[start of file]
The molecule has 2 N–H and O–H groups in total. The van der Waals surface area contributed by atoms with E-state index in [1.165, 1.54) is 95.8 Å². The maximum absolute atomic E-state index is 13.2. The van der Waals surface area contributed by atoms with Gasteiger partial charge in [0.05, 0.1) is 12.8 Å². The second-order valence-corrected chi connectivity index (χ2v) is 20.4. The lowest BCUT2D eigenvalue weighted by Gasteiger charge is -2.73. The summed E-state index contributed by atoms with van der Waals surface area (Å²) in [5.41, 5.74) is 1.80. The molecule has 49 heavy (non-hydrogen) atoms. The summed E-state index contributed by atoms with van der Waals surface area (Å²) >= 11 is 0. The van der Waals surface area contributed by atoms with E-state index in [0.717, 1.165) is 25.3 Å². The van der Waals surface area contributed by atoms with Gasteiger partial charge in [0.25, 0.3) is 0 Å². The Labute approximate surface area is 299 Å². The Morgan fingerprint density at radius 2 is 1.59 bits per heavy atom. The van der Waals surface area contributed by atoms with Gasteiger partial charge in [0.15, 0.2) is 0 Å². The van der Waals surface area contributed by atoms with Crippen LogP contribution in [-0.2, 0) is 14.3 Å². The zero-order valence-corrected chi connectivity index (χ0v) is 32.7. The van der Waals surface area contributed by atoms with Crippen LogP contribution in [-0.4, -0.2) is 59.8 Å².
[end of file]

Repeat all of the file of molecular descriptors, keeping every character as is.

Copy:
The molecule has 2 N–H and O–H groups in total. The van der Waals surface area contributed by atoms with E-state index in [1.165, 1.54) is 95.8 Å². The maximum absolute atomic E-state index is 13.2. The van der Waals surface area contributed by atoms with Gasteiger partial charge in [0.05, 0.1) is 12.8 Å². The second-order valence-corrected chi connectivity index (χ2v) is 20.4. The lowest BCUT2D eigenvalue weighted by Gasteiger charge is -2.73. The summed E-state index contributed by atoms with van der Waals surface area (Å²) in [5.41, 5.74) is 1.80. The molecule has 49 heavy (non-hydrogen) atoms. The summed E-state index contributed by atoms with van der Waals surface area (Å²) >= 11 is 0. The van der Waals surface area contributed by atoms with E-state index in [0.717, 1.165) is 25.3 Å². The van der Waals surface area contributed by atoms with Gasteiger partial charge in [0.25, 0.3) is 0 Å². The Labute approximate surface area is 299 Å². The Morgan fingerprint density at radius 2 is 1.59 bits per heavy atom. The van der Waals surface area contributed by atoms with Gasteiger partial charge in [0.15, 0.2) is 0 Å². The van der Waals surface area contributed by atoms with Crippen LogP contribution in [-0.2, 0) is 14.3 Å². The zero-order valence-corrected chi connectivity index (χ0v) is 32.7. The van der Waals surface area contributed by atoms with Crippen LogP contribution in [-0.4, -0.2) is 59.8 Å².